The Department of Scientific Research curates a substantial print and digital archive of scientific reports, including analytical data and images arising from hundreds of research and collection care projects over many decades since the laboratory was established in 1920. The department has a distinguished record in the analysis of diverse inorganic materials including metals, glass, ceramics, stone and pigments. Over the last 20 years, a wide range of organic materials has been studied and identified using microscopy. This includes wood and charcoal, textiles and fibres, leather and organic hard tissues (shell, bone, horn, ivory, antler). Through the application of analytical organic chemistry, a diverse group of amorphous organic substances have been investigated. This includes plant resin, tar, pitch, bitumen, dyestuffs and food residues. The applications of scientific research across the collection are driven by the Museum’s research priorities: 1.How objects can be best cared for in order to ensure their preservation for future generations of researchers and the general public; 2. How the 'lives' of objects – from their making, use, reception, loss, collection and later use – can contribute to their understanding; 3. How objects can reveal the social, cultural, religious, creative, economic and political history of their makers, users, owners, depositors and collectors; How objects and their histories can most effectively be presented, exhibited and explored through different media and forms of public and learning programmes. The documentation includes reports deploying a range of scientific data and images across the Museum collection. This includes various types of technical images, produced by optical, digital, metallographic and petrographic microscopy, scanning electron microscopy, multispectral imaging, X-radiography and, more recently, CT scanning. Chromatographic and spectral analytical data derives from the use of AAS, XRF, XRD, SEM-EDX, FTIR, Raman, GC-MS and LC-MS. Other reports use a range of other techniques, including microfadometry. Recent ARCHLAB visits under IPERION-CH include: Archaeometric re-examination of Roman pottery from Algeria; Looking for lead white: establishing a carbon isotopes database for dating and identifying pigment; Study of the methodologies for stiffness improvement in iron and steel metal artifacts: purification and multilayered structures; Study of the methodologies for stiffness improvement in iron and steel metal artifacts: purification and multilayered structures.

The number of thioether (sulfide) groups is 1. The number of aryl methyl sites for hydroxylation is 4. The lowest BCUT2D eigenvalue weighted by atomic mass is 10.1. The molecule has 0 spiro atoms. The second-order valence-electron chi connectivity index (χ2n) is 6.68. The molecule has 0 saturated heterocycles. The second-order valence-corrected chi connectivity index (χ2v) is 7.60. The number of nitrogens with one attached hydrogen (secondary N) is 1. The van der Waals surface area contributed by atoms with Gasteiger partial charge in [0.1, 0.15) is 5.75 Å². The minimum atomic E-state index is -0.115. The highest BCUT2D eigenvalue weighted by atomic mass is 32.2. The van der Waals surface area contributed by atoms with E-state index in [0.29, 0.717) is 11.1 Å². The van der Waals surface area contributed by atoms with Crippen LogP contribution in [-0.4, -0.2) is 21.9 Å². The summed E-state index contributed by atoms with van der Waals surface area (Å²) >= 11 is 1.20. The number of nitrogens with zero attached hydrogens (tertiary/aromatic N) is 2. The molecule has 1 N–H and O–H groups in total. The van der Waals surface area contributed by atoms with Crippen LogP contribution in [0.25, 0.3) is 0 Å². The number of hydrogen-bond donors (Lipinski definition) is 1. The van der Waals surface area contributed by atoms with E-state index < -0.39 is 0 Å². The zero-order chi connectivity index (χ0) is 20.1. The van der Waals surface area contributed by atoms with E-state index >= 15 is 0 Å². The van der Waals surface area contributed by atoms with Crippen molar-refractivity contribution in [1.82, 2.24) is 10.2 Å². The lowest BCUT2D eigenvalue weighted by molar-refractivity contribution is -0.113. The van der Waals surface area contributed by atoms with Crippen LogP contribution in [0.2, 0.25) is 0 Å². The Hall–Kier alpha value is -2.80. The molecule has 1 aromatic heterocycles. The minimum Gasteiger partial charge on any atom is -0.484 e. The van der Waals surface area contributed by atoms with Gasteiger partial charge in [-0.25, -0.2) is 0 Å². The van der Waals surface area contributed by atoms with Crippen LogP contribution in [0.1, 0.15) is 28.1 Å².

Cultural & natural heritage
archaeological object and site, architecture, art, decorative arts, demo anthropologic object, film, manuscript, mosaics, musical instrument, other (free search), painting, photo, sculpture, textile
animal product, botanic collection, Fossil, mineral, object in formalin, other, Shell, Skeleton, taxidermy collection
glass, metal and metallurgical By-Products, stone
animal parts, binding media, glues, paper, textiles, varnishes, wood